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Can we see the values (rows and cells) in a table valued variable in SQL Server Management Studio (SSMS) during debug time? If yes, how?

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up vote 22 down vote accepted

That's not yet implemented according this Microsoft Connect link: Microsoft Connect

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Same answer in 2012 – qdev76 Feb 19 '14 at 16:02
Don't stop reading folks... great alternative answer below! – bendecko Apr 29 '14 at 10:00
And here we are in 2016. No better. The Connect link also doesn't work anymore. – dotNET Apr 27 at 3:50

Insert the above statement at the point where you want to view the table's contents. The table's contents will be rendered as XML in the locals window, or you can add @v to the watches window.

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This actually works for table variables! – Michael Washington Jun 15 '12 at 20:19
this works nice – M.Kumaran Apr 4 '13 at 19:55
This is definitely a work around that is good enough for small tables to be presented as XML. – Faiz Feb 16 '15 at 12:38
But still don't stop reading! Another awesome option below! Great thread!! – Mike M May 25 '15 at 12:33

This project has a stored procedure sp_select which allows for selecting from a temp table.


exec sp_select 'tempDb..#myTempTable'

While debugging a stored procedure you can open a new tab and run this command to see the contents of the temp table.

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Great for temp tables, but not for table variables – harag May 8 '14 at 9:48

In the Stored Procedure create a global temporary table ##temptable and write an insert query within your stored procedure which inserts the data in your table into this temporary table.

Once this is done you can check the content of the temporary table by opening a new query window. Just use "select * from ##temptable"

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Just use the select query to display the table varialble, where ever you want to check.

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Yes agreed best and quickest option. Just do this and highlight and execute only the SQL you wish to run if you need more control. – Jammin Dec 14 '09 at 13:23
Use select query where, in watch window? – Faiz Dec 14 '09 at 13:36
use the select inside the procedure or any adhoc query which your are executing – solairaja Dec 15 '09 at 3:40
But what I need to test is a table valued function and it throws the error "Select statements included within a function cannot return data to a client". Is there any other way, specially to examine via debugging tools provided? – Faiz Dec 15 '09 at 5:23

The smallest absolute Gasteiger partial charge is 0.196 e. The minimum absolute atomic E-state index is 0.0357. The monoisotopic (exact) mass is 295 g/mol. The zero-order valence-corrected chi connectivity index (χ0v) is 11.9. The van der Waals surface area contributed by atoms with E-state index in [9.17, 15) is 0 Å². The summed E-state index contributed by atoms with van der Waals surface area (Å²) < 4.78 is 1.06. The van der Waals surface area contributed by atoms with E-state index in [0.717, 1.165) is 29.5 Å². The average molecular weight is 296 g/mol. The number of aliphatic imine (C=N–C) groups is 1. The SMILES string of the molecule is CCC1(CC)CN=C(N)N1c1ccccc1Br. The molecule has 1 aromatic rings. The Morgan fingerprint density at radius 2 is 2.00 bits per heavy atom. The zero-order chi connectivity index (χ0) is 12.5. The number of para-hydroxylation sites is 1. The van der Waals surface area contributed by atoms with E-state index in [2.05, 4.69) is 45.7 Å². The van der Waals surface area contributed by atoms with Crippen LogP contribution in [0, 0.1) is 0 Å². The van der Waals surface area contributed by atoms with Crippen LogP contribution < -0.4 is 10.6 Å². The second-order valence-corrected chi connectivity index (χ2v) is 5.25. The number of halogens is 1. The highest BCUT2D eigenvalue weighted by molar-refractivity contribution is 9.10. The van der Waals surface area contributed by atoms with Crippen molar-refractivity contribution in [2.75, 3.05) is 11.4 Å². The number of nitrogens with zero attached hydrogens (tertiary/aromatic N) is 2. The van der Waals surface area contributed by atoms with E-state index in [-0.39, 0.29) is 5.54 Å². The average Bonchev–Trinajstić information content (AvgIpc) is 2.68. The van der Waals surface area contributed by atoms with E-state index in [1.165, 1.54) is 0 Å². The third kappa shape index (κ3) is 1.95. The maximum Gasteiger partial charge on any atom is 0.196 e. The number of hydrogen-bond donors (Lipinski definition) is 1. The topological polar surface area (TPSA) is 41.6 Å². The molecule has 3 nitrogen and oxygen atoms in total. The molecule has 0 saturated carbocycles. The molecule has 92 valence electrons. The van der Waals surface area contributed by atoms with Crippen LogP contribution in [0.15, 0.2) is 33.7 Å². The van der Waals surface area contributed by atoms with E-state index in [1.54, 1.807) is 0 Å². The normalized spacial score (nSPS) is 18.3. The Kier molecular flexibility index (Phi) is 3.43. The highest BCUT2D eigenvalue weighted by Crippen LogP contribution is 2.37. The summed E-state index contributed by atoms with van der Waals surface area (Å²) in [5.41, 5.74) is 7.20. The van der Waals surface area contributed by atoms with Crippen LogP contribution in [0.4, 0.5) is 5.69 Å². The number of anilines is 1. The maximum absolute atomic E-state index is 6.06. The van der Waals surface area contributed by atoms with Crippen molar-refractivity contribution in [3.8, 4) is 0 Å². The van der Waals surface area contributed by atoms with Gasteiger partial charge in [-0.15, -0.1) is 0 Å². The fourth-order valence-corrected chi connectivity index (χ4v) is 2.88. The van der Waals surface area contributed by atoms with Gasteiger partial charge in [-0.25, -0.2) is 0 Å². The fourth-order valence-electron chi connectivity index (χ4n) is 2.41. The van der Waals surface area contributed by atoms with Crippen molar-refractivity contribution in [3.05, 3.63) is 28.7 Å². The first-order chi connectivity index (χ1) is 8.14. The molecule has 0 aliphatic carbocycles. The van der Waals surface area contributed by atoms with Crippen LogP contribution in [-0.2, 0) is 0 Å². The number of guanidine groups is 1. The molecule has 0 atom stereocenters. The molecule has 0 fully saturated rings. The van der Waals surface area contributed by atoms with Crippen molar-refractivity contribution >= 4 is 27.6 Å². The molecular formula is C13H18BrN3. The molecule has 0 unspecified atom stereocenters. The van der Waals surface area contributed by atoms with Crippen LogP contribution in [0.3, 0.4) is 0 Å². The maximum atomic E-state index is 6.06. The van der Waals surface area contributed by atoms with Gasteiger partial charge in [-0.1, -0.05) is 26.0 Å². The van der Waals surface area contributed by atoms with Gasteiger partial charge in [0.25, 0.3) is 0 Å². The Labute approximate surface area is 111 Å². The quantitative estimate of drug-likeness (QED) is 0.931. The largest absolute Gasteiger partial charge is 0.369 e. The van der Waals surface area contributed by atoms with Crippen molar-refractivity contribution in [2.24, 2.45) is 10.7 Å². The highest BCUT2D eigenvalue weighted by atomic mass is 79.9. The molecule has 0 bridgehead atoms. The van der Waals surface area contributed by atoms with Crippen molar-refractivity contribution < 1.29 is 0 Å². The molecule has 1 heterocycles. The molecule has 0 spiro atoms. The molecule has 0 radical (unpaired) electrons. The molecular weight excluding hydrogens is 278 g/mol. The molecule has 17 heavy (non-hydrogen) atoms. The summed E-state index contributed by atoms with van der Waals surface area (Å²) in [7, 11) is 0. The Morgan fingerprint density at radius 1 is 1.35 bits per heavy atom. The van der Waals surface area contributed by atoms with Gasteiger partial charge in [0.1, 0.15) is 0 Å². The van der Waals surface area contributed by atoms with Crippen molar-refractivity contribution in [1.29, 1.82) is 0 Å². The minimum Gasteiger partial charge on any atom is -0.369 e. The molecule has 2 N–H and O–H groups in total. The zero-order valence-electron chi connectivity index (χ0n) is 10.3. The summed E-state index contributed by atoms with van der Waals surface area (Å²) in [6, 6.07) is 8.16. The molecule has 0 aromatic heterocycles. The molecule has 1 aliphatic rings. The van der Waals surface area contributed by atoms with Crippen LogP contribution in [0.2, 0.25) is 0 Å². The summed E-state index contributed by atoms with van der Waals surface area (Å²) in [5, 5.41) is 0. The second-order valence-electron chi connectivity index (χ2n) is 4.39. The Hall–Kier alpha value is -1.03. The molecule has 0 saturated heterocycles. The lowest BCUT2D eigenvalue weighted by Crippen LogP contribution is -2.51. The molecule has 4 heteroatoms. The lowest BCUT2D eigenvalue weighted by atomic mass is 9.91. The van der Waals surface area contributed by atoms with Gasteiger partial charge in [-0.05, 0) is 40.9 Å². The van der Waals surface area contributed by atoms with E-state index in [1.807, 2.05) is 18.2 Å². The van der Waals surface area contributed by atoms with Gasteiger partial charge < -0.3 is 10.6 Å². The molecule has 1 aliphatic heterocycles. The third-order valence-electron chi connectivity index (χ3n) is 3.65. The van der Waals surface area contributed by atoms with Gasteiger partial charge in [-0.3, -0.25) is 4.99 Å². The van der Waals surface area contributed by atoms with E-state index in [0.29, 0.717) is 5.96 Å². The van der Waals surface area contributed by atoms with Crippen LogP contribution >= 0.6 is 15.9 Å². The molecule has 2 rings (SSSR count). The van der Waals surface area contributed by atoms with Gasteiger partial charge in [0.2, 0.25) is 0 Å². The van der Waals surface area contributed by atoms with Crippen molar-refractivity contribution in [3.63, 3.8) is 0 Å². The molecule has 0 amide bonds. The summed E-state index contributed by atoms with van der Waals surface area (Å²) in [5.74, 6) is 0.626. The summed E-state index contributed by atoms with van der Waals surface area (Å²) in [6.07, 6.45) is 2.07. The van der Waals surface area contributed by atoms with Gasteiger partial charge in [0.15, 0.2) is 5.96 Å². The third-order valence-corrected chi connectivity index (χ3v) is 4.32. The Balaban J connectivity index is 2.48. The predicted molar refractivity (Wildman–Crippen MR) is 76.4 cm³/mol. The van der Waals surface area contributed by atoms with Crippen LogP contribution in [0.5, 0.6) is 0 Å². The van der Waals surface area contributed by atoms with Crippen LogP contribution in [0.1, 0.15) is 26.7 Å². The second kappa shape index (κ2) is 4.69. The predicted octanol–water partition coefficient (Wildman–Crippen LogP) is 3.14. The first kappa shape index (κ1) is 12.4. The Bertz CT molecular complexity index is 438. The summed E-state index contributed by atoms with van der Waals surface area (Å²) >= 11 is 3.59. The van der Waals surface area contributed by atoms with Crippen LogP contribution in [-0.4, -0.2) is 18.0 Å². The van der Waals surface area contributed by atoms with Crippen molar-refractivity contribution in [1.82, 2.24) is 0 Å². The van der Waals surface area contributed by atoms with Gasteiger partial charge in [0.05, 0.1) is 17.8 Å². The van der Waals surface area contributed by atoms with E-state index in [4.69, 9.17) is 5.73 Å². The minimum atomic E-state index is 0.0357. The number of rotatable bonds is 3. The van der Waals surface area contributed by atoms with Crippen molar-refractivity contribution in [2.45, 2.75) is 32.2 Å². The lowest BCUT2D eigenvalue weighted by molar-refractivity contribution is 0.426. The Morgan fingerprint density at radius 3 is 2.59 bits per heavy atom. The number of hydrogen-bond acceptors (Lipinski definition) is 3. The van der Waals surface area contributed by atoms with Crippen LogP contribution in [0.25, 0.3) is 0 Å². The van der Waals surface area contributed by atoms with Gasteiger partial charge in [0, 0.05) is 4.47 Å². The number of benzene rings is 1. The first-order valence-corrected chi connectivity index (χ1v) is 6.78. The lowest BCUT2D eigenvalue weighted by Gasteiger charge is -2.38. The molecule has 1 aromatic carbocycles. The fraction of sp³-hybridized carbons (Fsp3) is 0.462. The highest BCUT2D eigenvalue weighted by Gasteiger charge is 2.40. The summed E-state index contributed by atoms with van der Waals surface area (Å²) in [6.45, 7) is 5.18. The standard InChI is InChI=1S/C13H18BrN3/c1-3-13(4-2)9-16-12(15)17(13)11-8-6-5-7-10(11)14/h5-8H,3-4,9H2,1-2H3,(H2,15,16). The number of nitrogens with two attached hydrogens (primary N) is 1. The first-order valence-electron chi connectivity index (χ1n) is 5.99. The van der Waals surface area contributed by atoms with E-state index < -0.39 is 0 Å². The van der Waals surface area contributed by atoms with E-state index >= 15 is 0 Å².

No that doesn't resolve the question. I think this is not possible without any additional plugins. – Faiz Dec 24 '09 at 4:54

I have come to the conclusion that this is not possible without any plugins.

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I saw some previews of Visual Studio 2010. Very fancy, complex, and detailed... and the demonstrator did not know if temp tables could be viewed in debug mode. Maybe when it's released, but I'm not holding my breath. – Philip Kelley Jan 6 '10 at 17:25
But I need to look in to table variables... – Faiz Jan 6 '10 at 17:28

SQL Server Profiler 2014 lists the content of table value parameter. Might work in previous versions too. Enable SP:Starting or RPC:Completed event in Stored Procedures group and TextData column and when you click on entry in log you'll have the insert statements for table variable. You can then copy the text and run in Management Studio.

Sample output:

declare @p1 dbo.TableType
insert into @p1 values(N'A',N'B')
insert into @p1 values(N'C',N'D')

exec uspWhatever @PARAM=@p1
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Why not just select the Table and view the variable that way?

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Sorry guys, I'm a little late to the party but for anyone that stumbles across this question at a later date, I've found the easiest way to do this in a stored procedure is to:

  1. Create a new query with any procedure parameters declared and initialised at the top.
  2. Paste in the body of your procedure.
  3. Add a good old fashioned select query immediately after your table variable is initialised with data.
  4. If 3. is not the last statement in the procedure, set a breakpoint on the same line, start debugging and continue straight to your breakpoint.
  5. Profit!!

messi19's answer should be the accepted one IMHO, since it is simpler than mine and does the job most of the time, but if you're like me and have a table variable inside a loop that you want to inspect, this does the job nicely without too much effort or external SSMS plugins.

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